93.242: Mental Health Research Grants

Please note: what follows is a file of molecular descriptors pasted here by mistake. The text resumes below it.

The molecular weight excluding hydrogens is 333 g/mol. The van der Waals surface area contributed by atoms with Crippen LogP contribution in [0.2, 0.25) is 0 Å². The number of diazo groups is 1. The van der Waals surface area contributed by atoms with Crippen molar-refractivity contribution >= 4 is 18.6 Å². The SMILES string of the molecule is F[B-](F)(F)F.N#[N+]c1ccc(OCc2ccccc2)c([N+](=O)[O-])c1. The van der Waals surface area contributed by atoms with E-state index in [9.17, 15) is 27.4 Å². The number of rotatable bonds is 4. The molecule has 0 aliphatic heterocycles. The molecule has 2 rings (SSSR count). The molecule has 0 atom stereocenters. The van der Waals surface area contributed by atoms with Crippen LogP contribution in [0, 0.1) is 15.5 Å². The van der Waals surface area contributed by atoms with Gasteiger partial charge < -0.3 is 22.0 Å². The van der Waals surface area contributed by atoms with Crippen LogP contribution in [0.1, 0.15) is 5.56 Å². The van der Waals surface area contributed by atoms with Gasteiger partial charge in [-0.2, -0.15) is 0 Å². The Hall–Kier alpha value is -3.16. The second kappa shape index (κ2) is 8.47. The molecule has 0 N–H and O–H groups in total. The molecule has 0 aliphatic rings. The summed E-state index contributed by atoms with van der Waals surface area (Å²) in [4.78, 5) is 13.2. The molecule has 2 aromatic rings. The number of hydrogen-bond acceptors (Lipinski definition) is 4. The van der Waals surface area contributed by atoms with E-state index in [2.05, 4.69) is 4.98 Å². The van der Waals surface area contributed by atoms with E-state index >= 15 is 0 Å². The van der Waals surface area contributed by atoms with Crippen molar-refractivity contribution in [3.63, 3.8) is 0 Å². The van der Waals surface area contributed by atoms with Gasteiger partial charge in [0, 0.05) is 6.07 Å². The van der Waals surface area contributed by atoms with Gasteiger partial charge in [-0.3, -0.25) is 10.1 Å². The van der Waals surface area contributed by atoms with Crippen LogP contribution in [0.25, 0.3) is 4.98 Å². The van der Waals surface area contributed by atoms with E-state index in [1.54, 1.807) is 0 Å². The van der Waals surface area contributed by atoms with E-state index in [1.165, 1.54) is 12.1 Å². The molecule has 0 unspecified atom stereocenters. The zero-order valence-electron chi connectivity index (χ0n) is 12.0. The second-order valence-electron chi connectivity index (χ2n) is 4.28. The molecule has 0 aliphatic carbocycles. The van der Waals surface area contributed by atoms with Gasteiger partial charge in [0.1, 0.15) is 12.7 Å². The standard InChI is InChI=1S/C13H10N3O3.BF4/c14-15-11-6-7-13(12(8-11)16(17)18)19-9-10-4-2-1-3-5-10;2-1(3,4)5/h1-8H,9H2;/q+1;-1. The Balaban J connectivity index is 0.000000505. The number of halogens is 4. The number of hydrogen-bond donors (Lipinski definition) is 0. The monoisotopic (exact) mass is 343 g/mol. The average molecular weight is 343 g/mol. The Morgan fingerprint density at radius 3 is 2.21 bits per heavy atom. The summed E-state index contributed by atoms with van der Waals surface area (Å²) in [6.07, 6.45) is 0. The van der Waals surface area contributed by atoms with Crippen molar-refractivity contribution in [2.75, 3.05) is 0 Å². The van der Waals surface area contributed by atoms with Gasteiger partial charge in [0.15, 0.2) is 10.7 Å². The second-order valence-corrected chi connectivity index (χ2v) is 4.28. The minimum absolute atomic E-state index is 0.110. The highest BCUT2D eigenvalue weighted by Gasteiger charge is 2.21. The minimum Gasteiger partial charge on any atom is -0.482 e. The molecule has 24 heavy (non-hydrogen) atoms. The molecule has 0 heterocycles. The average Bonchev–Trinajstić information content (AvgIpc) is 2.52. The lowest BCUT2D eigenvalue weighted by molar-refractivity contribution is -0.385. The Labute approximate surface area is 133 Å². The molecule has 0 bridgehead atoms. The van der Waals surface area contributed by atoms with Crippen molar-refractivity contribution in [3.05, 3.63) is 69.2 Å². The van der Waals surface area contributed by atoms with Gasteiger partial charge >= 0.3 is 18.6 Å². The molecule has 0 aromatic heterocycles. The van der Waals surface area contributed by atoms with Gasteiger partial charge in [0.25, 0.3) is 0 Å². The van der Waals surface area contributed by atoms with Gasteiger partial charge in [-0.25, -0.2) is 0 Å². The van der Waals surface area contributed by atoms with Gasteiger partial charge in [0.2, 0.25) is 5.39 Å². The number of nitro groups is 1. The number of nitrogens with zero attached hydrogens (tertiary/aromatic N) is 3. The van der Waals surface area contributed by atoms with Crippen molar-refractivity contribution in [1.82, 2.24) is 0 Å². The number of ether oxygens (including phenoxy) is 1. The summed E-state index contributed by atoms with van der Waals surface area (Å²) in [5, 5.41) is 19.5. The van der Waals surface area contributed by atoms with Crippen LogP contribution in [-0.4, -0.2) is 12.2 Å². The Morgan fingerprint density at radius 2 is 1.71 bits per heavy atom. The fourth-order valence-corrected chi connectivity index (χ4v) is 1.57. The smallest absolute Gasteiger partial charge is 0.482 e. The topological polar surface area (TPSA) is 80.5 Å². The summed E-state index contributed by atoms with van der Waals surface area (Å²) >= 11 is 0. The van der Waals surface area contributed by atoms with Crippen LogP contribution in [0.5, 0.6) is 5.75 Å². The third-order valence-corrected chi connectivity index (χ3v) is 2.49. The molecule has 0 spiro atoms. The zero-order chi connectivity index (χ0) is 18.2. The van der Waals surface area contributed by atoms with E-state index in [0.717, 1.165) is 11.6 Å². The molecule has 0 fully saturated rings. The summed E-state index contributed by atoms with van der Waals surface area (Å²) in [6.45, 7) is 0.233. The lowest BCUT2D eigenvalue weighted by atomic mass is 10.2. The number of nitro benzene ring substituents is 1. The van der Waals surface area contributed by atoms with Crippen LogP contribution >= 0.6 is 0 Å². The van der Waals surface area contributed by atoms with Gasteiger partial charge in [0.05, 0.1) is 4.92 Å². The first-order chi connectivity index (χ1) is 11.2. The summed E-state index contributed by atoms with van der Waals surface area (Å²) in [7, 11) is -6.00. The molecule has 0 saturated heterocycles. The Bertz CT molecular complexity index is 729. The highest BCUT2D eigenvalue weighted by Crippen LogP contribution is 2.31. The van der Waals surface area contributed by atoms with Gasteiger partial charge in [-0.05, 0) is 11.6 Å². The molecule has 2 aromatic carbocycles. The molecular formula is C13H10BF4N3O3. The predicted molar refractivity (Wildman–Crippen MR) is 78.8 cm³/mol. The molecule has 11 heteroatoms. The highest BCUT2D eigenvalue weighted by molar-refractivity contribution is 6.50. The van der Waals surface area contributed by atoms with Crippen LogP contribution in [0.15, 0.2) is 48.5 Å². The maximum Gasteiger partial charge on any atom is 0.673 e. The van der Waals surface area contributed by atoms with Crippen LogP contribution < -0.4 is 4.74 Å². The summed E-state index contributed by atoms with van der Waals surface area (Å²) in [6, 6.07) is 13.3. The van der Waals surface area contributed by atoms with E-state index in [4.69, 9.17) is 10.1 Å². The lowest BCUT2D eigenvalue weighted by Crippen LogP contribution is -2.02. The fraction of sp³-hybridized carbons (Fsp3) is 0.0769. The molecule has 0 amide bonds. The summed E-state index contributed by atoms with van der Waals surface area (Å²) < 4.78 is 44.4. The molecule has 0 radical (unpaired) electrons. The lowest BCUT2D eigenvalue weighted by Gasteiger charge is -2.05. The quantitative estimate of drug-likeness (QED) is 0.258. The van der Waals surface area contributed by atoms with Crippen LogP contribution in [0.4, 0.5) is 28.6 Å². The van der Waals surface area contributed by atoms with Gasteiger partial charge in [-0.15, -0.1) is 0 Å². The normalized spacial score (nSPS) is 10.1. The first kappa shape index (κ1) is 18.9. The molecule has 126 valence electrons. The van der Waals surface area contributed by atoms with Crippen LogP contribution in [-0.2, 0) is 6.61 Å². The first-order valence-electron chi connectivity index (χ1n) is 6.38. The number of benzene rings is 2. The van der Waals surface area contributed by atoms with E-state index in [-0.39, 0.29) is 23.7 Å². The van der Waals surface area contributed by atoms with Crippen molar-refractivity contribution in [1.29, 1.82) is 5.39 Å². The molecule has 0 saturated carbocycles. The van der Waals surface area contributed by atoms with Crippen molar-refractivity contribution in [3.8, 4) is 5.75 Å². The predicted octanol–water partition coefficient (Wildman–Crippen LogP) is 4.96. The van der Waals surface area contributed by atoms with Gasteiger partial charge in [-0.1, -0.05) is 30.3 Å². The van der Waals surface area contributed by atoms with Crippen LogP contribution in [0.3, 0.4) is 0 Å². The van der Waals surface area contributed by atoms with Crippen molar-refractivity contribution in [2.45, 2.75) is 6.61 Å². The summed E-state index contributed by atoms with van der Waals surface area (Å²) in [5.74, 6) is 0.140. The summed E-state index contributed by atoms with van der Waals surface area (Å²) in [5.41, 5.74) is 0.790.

Aug. 1, 2022
Aug. 1, 2022